Web Services are overhyped.
This is a common theme with our industry. Remember when Java was overhyped? Remember when Push was? Remember when the Macintosh was?
Whenever something is overhyped, I start looking elsewhere for the real action.
The real opportunity for the average Joe developer (financially) is not by building Web services, it's by building business information services behind the firewall. I think we should call services that run behind the firewall “HTTP Business Services” since my mom and dad can't see them from the World Wide Web.
Most of the programmers who use Microsoft stuff (or even Sun's Java) are building business applications. The kinds you never hear about. They are ripe candidates to build new kinds of business information systems.
For instance, KGO Radio in San Francisco is being run by a Visual Basic app. It works. It helps them run their business. It was probably run by a developer who didn't really care that his app is helping Microsoft sell a few copies of Windows. The developer probably got paid a good fee to create the app. He or she is happy.
Those are the kinds of folks that are using .NET. Will the next version of Quake be written in a .NET language? Of course not. The next version of RedHat Linux? Of course not. The next version of UserLand Frontier? Of course not. The great folks who write those kinds of apps, platforms, and OS's aren't the average Joe developer that Microsoft cares about (if they did, a stretch limo would appear, and they'd buy you, just like they did to Anders Hejlsberg when he worked at Borland).
Why do I believe that HTTP Business Services are underhyped?
Jon Rauschenberger, one of the guys at Clarity Consulting, and one of the world's formost .NET experts, tells me that most of his .NET work is “behind the corporate firewall.” Jon is the guy seen speaking at VSLive! and TechEd and PDC conferences and you better believe he's excited by the Web service vision of .NET. He's one of the “Microsoft insiders.” He writes SOAP code in his sleep. If he can't sell a Web service to his clients, no one can (and he tells me he isn't seeing any Web service business right now).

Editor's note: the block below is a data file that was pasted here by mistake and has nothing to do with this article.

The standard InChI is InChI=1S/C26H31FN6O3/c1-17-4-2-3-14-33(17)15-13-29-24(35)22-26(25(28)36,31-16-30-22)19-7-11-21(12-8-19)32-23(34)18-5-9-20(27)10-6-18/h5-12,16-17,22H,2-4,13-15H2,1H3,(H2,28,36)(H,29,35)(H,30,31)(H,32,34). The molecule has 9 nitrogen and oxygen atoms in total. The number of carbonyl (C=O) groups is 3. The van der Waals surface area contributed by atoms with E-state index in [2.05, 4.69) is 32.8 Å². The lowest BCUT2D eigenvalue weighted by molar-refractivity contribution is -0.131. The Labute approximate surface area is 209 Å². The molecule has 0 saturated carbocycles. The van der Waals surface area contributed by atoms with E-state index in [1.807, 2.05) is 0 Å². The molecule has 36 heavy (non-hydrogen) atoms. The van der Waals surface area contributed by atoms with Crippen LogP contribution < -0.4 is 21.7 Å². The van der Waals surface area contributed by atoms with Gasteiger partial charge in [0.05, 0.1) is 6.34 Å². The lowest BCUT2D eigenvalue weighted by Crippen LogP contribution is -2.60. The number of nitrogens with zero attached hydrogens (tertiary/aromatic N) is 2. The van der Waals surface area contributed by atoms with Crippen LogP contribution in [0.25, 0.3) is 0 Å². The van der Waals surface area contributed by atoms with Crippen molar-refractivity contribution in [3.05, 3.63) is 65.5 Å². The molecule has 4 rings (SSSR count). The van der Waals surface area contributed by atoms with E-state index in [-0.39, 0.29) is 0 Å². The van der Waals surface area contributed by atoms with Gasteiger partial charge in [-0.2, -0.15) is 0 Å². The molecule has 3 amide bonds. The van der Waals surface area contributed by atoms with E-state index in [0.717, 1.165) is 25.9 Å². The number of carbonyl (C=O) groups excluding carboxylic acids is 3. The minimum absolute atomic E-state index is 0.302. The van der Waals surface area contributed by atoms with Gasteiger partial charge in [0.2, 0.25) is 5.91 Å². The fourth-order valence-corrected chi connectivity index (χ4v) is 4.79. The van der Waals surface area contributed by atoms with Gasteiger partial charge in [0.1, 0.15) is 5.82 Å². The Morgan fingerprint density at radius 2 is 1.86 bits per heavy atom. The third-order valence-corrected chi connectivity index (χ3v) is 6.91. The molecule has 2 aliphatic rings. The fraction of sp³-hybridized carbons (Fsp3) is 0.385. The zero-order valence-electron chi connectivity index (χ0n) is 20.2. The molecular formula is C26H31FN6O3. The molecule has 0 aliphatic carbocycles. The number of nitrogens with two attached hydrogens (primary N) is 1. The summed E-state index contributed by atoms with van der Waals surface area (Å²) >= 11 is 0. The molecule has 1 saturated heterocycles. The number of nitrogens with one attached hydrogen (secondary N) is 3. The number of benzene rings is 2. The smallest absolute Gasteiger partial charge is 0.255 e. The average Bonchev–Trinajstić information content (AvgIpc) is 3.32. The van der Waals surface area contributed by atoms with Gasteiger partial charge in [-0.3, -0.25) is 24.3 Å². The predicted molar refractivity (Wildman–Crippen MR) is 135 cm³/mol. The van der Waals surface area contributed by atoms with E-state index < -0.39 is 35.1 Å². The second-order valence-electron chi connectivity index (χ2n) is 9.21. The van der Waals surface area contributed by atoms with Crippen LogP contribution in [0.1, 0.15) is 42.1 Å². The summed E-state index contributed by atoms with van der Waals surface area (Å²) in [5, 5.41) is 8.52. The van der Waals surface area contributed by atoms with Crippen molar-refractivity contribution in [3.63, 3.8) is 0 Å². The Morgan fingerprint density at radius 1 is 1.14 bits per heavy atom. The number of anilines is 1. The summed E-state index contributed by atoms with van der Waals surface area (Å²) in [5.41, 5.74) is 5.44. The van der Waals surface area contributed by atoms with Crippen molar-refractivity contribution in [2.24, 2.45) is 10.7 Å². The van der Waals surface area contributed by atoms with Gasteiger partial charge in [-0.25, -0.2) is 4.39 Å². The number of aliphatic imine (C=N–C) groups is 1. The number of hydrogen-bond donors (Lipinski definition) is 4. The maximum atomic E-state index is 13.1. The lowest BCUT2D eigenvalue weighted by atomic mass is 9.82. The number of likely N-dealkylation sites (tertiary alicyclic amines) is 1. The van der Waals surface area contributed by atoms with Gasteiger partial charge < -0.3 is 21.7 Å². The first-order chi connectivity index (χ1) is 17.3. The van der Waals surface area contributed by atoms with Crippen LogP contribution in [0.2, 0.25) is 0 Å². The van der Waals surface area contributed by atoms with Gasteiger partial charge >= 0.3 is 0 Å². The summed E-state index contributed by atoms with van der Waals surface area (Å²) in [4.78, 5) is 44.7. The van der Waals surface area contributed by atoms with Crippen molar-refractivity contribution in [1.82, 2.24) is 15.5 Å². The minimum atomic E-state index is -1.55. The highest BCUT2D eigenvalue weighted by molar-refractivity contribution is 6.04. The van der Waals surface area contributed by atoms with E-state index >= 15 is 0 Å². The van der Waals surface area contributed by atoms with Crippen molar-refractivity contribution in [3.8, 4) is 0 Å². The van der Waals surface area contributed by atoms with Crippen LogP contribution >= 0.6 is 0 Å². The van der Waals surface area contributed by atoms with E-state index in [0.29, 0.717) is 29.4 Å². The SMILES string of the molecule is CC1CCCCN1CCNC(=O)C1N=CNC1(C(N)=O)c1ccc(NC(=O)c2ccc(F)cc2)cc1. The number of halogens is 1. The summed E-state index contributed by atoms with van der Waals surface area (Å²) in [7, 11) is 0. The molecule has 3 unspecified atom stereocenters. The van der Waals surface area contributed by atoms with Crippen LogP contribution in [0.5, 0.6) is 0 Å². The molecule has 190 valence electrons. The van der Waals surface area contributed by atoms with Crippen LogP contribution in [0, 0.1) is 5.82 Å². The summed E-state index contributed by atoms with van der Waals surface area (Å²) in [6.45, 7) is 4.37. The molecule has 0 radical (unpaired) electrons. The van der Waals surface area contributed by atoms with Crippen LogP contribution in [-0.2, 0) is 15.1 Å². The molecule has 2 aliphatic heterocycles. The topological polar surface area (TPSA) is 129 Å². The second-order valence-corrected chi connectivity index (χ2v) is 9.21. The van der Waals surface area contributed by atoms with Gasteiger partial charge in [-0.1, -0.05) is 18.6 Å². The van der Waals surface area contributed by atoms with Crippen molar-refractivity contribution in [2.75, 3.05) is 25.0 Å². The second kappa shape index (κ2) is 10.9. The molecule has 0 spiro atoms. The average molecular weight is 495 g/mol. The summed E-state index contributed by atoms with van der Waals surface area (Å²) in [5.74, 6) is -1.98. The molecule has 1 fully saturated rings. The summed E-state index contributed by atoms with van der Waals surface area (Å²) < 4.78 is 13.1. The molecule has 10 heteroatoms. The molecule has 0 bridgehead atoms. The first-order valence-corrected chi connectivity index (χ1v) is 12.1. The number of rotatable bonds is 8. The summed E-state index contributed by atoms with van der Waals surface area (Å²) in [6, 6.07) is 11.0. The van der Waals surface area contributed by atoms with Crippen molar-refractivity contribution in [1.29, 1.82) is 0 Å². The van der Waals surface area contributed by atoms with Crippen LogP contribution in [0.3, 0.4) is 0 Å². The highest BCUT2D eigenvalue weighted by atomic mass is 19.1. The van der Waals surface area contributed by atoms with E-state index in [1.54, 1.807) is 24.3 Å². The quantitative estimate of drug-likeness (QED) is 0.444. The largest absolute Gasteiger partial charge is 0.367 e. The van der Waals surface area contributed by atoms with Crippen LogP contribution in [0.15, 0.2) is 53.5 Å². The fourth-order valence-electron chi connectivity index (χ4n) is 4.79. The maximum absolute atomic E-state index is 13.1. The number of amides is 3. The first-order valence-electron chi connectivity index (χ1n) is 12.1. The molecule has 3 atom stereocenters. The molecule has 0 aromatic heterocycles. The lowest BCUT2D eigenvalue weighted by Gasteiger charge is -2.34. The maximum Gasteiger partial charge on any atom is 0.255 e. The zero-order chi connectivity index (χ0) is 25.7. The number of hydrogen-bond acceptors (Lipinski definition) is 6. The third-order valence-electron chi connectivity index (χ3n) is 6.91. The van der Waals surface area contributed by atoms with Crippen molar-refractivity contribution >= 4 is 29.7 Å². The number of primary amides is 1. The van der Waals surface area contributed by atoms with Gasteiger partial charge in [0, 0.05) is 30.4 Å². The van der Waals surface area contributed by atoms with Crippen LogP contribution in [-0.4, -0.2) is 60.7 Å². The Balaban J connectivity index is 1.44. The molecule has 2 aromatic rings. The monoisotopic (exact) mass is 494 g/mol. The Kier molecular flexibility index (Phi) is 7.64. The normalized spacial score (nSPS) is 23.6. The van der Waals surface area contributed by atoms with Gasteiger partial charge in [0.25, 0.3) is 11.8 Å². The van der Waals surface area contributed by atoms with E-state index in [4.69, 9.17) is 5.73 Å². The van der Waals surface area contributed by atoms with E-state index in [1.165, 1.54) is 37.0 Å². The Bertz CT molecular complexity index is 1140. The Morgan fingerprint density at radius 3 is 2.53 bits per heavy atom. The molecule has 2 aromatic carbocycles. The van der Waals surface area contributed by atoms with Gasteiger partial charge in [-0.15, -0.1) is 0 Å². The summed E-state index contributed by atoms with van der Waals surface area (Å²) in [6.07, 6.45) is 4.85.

His company is being kept afloat by building HTTP Business Services inside corporate firewalls. Makes sense, actually. Businesses have the money to spend on improving their processes and information systems.
HTTP services will make a great executive information system
Imagine you're a CEO. You have no freaking idea about technology. (Most don't). It takes all your brain cells working in tandem to have you figure out how to open a Web browser and type a URL.
Yes, you're a pointy-haired boss. You just run a widget shop. Or you run a SnapOn Tools division. Or you worked your way through General Motors or Coca Cola or Proctor and Gamble.
Does the average CEO have any idea what XML-RPC is? Hell no.
What CEO's care about is their business. What kinds of cars are selling. Which ones are blowing up. What salespeople should they fire? Which salespeople should they give bonuses to.
Trouble is, in any corporation, that data is all over the place. Some of it will reside in an Excel spreadsheet. Some will reside in a database of some kind or another (Oracle, SQL Server, Access, FileMaker Pro, I've seen them all used, even at the same company!) Some of it will reside in custom apps (mostly in databases there too). Accounting systems. You get the idea.